First Floor of Buffalo City Hall courtesy of Buffalo City Hall
You may be looking at this page because you are not one of the lucky home buyers who found a set of plans & drawings stashed in your attic. Or inherited them from the previous owner when you bought the property.
When seeking plans and drawings, it helps to know that the the three parties most likely to have them are:
- The architect’s own office
- The original client/current owner
- The government office that approved the plans and issued the building permit. In the city of Buffalo, that is the Permits & Inspections office.
If the firm is defunct and the original client long deceased, your local government may have something. Dates vary as to when cities, towns, and villages required you to submit plans & drawings in order to get a building permit, but today, they all do. Some have required it for over a century. The newer the building, the greater the chance that the municipality has plans for it. And, frustratingly, sometimes a government office just doesn’t have certain records.
One important category of drawings that governments invariably retain are the plans for their own buildings: schools, libraries, fire houses, police stations, town halls, courthouses, etc. If you are researching a public building, reach out to the public works office in the government that built it.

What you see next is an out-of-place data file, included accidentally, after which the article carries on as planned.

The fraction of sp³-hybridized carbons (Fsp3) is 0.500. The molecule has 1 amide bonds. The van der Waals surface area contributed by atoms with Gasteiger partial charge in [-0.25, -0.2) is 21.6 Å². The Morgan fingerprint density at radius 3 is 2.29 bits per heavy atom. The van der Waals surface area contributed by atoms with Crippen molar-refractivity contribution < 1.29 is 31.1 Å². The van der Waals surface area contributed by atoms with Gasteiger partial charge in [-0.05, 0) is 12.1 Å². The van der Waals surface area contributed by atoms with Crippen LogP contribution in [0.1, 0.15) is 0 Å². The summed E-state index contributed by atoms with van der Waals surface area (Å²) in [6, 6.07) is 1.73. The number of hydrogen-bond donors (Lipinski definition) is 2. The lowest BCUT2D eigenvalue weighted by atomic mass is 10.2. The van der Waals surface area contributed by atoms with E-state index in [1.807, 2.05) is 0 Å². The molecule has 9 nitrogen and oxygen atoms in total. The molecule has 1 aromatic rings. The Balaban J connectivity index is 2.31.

Some of you have plan book houses. For over two centuries, Americans have been able to purchase pre-made plans for houses, barns, churches, and other buildings. Almost 250 of those plan book catalogs are online at Google Books.
You can learn more about plan book houses from this book by Dr. Daniel D. Reiff, retired professor of architectural history from SUNY/Fredonia. It is illustrated with examples from around Western New York. The link shows you libraries who have it in hard copy.
If you did not inherit your house plans from a previous owner or find them at city hall and you don’t have a plan book house, now what? First, the bad news: your chances of finding plans are low. There are two reasons why.
- There is no guarantee that plans & drawings survive. Architects are under no obligation to give their papers to libraries, universities, archives, or museums. And these repositories are not required to accept everything they are offered.
- When plans & drawings do survive, they may not represent 100% of the office’s output. Stuff gets destroyed in fires & floods. Stuff gets lost or damaged when people move. Stuff gets discarded when people retire or pass away.
The good news is that some architectural plans & drawings do end up in repositories such as universities, libraries, archives, historical societies, and museums. The purpose of this page is to help you locate those surviving collections.
This Google Doc shows what we know about surviving plans & drawings for Buffalo buildings: